North Carolina State University researchers have uncovered how a complex network of transcription factors switch wood formation genes on and off. Understanding this transcriptional regulatory network has applications for modifying wood properties for timber, paper and biofuels, as well as making forest trees more disease- and pest-resistant.
“We’re building a complete story, so to speak, of how wood formation functions – all the intricate components, how they interact and how they fit together to regulate wood formation inside the cell walls of woody plants,” says Jack Wang, assistant professor in the College of Natural Resources and co-lead author of a Plant Cell article about the work.
Researchers with NC State’s Forest Biotechnology Group used transgenic black cottonwood (Populus trichocarpa), a species they’ve studied intensively, to identify interactions in a transcriptional regulatory network directed by a key transcription factor, PtrSND1-B1. The researchers documented four levels of interactions in the network, from DNA to enzyme levels. The work is an extension of two previous studies, in which functions of PtrSND1-B1 were discovered using a wood-forming cell system. These early studies were published in PNAS and Plant Cell by co-authors Quanzi Li, Ying-Chung Lin and Wei Li of the Forest Biotechnology Group, led by Vincent Chiang.
“Transcription factors – a complex network of them – regulate which wood formation genes are turned on or off,” Wang says. “Essentially these are high-level regulatory switches.
“Understanding this network allows us to identify single switches inside that complex network of transcription factors that could simultaneously control multiple wood-forming genes. Instead of working with one, two or three genes at a time, which is our current limit, plant biologists could work with tens of genes at a time.”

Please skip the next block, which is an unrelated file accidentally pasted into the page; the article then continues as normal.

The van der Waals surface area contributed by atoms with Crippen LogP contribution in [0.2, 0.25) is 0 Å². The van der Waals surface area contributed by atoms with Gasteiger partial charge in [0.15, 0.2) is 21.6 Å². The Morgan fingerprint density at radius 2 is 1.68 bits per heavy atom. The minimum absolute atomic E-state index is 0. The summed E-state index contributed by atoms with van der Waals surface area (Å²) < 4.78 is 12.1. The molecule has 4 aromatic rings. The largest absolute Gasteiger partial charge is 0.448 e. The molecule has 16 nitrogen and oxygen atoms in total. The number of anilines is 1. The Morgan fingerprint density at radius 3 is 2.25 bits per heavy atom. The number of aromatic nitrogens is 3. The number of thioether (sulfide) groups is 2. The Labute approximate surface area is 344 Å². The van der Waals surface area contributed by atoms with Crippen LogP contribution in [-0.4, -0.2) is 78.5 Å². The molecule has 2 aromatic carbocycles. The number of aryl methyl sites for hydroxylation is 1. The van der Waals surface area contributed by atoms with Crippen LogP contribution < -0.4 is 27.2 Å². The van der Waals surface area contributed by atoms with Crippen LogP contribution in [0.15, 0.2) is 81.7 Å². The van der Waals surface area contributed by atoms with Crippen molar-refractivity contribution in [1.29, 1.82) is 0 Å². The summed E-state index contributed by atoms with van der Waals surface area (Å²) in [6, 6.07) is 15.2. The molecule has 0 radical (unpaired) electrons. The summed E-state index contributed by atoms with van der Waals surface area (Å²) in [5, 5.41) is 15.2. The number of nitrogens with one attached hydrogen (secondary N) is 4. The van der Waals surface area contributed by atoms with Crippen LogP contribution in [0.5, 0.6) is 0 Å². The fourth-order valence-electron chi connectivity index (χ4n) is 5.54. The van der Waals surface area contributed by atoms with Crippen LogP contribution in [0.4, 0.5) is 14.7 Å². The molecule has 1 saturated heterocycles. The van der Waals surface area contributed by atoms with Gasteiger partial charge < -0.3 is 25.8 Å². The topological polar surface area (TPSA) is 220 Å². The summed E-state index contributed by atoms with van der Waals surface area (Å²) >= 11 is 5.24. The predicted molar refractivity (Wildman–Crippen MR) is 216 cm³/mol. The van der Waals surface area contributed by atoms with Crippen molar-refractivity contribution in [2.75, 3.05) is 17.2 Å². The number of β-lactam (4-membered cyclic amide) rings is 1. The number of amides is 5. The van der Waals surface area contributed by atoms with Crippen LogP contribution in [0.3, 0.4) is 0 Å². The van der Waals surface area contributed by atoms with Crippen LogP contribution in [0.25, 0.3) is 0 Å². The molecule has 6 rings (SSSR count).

The new study upends ideas about transcriptional regulatory networks inferred from work with nonwoody species, such as Arabidopsis thaliana, a model plant.
“This network of transcription factor regulation in woody tissues is almost completely different from the regulatory processes in Arabidopsis and other plants,” says Hao Chen, co-lead author of the article and a postdoctoral researcher at NC State.
“Of 57 regulatory interactions we identified, 55 were specific to woody plant tissue, showing that herbaceous plants like Arabidopsis cannot stand in for woody plants.”
The study provides an extensive look at a transcriptional regulatory network in woody plants. Researchers’ goal is to provide a toolkit for building trees with specific properties needed for commercial timber, paper, biofuel production and conservation needs.
Plant biologists tested 42 of the interactions they found in lines of transgenic black cottonwood, verifying the function of about 90 percent. The network revealed which genes are common targets for specific transcription factors. As a result, researchers found nine new protein-protein interactions involved in forming lignin, a component in the cell wall that gives wood its strength and density.
Wang says several recent studies show that lignin is related to disease and insect resistance in trees, a major concern. A 2012 U.S. Forest Service report estimated that 7 percent of the nation’s forests are in jeopardy of losing more than a quarter of their tree vegetation by 2027. The amount of threatened vegetation rose by 40 percent in just six years.
“Studies like this that look at lignification and wood formation will have great value in helping to understand how trees can be made to be more robust and to improve forest health in general,” Wang says.